Symphonic Dances, op. 45
Sergei Vasilievich Rachmaninoff was born in Oneg, Novgorod, on March 20/April 1, 1873, and died in Beverly Hills, California, on March 28, 1943*. Famed as both pianist and composer, Rachmaninoff left Russia after the Revolution of 1917, eventually taking up residence in the United States. His “Symphonic Dances” was written in 1940 and marks his final composition. It received its premiere on Jan. 3, 1941, with Eugene Ormandy conducting the Philadelphia Orchestra. The work is dedicated to these musicians. The work is scored for piccolo, two flutes, two oboes, English horn, two clarinets, bass clarinet, alto saxophone, two bassoons, contrabassoon, four horns, three trumpets, three trombones, tuba, timpani, triangle, tambourine, side drum, cymbals, bass drum, tamtam, xylophone, glockenspiel, tubular bells, harp, piano and strings.
*Note: The variation of dates reflect the difference between the Julian and Gregorian calendars.
The Russian-born pianist and composer Rachmaninoff falls into the tradition of the great performer-composers of the Romantic style that began with figures such as Niccolò Paganini and Franz Liszt. Like his great predecessors when at their best, his music avoids the self-indulgent kind of virtuosity-for-its-own-sake practiced by less gifted musicians. His music often is quite sentimental, but his melodic gifts were more than sufficient to prevent it from becoming maudlin. In his “Symphonic Dances,” however, the composer abandoned his earlier style in favor of a leaner, more angular (dare one say modern?) idiom. Had he lived longer, who knows where this new style might have led him.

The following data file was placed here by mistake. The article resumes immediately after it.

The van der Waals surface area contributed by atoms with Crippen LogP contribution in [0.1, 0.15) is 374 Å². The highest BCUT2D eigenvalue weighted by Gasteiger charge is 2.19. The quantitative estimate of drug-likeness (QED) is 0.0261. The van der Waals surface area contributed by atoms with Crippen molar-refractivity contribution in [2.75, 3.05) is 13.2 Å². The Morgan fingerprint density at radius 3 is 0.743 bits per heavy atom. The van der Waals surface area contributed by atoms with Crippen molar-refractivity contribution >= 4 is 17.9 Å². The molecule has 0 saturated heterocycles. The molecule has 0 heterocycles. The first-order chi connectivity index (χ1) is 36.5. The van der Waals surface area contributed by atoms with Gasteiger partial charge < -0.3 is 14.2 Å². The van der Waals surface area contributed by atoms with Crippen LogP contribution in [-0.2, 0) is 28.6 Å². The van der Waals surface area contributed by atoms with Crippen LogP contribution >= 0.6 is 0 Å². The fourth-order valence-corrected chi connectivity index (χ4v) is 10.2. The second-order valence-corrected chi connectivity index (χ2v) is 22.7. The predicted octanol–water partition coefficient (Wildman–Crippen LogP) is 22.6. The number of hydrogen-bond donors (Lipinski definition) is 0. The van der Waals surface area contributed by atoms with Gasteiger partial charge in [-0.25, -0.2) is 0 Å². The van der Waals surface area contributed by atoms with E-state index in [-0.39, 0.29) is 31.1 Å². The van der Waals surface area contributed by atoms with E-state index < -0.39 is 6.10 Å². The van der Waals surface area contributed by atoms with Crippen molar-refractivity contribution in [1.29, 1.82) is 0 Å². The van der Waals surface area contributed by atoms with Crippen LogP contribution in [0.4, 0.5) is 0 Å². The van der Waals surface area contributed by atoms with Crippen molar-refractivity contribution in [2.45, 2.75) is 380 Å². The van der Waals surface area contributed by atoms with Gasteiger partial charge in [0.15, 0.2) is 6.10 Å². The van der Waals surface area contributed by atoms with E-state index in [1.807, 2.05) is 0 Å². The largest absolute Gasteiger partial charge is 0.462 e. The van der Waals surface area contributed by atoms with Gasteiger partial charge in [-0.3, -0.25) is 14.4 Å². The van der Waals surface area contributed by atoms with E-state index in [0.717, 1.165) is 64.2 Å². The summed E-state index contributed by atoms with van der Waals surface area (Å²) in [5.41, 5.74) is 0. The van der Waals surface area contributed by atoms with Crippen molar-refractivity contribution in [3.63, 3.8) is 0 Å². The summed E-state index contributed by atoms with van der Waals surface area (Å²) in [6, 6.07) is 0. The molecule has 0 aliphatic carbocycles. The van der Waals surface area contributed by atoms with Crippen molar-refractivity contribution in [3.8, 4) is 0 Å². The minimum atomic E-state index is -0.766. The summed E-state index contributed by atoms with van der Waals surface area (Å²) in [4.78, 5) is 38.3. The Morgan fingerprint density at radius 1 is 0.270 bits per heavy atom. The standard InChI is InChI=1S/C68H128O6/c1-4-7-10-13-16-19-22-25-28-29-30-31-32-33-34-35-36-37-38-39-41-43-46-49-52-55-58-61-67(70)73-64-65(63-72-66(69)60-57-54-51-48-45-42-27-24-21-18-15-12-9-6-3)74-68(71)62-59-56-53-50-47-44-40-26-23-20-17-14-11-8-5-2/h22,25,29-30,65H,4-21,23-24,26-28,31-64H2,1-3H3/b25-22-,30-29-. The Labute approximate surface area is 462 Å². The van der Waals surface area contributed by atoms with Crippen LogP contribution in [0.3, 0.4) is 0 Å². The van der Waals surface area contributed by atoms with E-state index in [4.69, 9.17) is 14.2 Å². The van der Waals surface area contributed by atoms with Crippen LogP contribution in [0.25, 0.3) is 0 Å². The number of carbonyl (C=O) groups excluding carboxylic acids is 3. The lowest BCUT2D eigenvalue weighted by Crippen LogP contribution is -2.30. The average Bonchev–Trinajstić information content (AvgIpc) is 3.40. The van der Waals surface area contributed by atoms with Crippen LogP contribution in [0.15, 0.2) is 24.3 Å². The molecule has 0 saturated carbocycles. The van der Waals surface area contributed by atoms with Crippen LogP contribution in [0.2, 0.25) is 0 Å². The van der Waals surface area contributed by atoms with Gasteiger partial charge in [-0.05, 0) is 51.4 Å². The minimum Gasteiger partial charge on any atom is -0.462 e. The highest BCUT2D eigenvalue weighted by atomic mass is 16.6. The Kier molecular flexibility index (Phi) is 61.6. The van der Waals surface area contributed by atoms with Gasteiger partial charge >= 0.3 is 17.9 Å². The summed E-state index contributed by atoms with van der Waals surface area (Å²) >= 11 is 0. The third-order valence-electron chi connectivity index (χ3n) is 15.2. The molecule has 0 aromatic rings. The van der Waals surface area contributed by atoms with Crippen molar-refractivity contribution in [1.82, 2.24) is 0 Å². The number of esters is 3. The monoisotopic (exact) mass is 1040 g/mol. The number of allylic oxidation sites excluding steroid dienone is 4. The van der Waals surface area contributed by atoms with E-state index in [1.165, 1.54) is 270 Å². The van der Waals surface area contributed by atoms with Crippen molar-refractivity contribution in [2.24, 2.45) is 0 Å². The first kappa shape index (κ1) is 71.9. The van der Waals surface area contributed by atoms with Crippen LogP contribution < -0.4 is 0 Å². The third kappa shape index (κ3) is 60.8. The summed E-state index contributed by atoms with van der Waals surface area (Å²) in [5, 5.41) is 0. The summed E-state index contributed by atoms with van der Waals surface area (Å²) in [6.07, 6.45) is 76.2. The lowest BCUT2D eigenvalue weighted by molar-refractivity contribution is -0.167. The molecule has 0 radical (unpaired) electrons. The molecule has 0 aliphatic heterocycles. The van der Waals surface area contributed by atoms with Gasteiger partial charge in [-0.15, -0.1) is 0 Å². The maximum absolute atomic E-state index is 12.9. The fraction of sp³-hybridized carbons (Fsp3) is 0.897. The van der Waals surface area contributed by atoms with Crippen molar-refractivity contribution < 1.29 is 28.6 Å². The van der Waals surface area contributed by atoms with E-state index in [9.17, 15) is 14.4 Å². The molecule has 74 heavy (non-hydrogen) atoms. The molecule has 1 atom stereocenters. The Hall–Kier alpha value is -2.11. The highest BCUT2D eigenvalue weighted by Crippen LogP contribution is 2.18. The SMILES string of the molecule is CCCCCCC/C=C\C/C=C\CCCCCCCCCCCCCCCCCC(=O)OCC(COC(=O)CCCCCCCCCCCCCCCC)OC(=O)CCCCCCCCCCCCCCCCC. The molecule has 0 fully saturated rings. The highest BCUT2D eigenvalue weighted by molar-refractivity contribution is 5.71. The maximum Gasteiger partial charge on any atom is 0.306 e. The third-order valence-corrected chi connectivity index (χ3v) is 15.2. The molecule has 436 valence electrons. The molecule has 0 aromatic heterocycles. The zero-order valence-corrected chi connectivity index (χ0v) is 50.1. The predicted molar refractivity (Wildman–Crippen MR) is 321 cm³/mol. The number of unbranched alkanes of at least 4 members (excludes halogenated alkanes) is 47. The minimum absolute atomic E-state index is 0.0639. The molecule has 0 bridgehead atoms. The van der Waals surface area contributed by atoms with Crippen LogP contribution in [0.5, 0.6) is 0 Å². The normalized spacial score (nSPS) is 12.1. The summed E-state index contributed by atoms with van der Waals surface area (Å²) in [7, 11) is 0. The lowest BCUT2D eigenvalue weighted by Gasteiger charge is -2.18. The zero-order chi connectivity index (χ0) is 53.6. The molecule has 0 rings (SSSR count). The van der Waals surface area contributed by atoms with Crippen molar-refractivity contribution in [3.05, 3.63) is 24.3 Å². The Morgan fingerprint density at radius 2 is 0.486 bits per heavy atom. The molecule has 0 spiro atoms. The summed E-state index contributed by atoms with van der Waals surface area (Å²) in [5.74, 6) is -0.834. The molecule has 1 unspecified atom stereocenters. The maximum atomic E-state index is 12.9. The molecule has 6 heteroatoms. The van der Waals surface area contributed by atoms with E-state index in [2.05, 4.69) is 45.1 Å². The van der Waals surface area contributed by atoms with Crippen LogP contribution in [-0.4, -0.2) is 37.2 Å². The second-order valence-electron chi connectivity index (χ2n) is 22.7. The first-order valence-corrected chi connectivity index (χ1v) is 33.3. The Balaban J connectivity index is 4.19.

Rachmaninoff composed the “Symphonic Dances” while living at the Honeyman Estate in Centerport, Long Island. His original title for this three-movement suite was “Fantastic Dances,” with movement titles of “Noon,” “Twilight” and “Midnight.” As the title of the work implies, the composer considered this music suitable for ballet. He hoped that the famous choreographer Fokine would take an interest in it, as he had done with the “Rhapsody on a Theme of Paganini” for piano and orchestra, but the project came to naught. A simultaneously composed version for two pianos also exists, having been performed by the composer and Vladimir Horowitz at a private party in August 1942. The orchestral version has become Rachmaninoff’s testament — a work that spans his entire life’s work.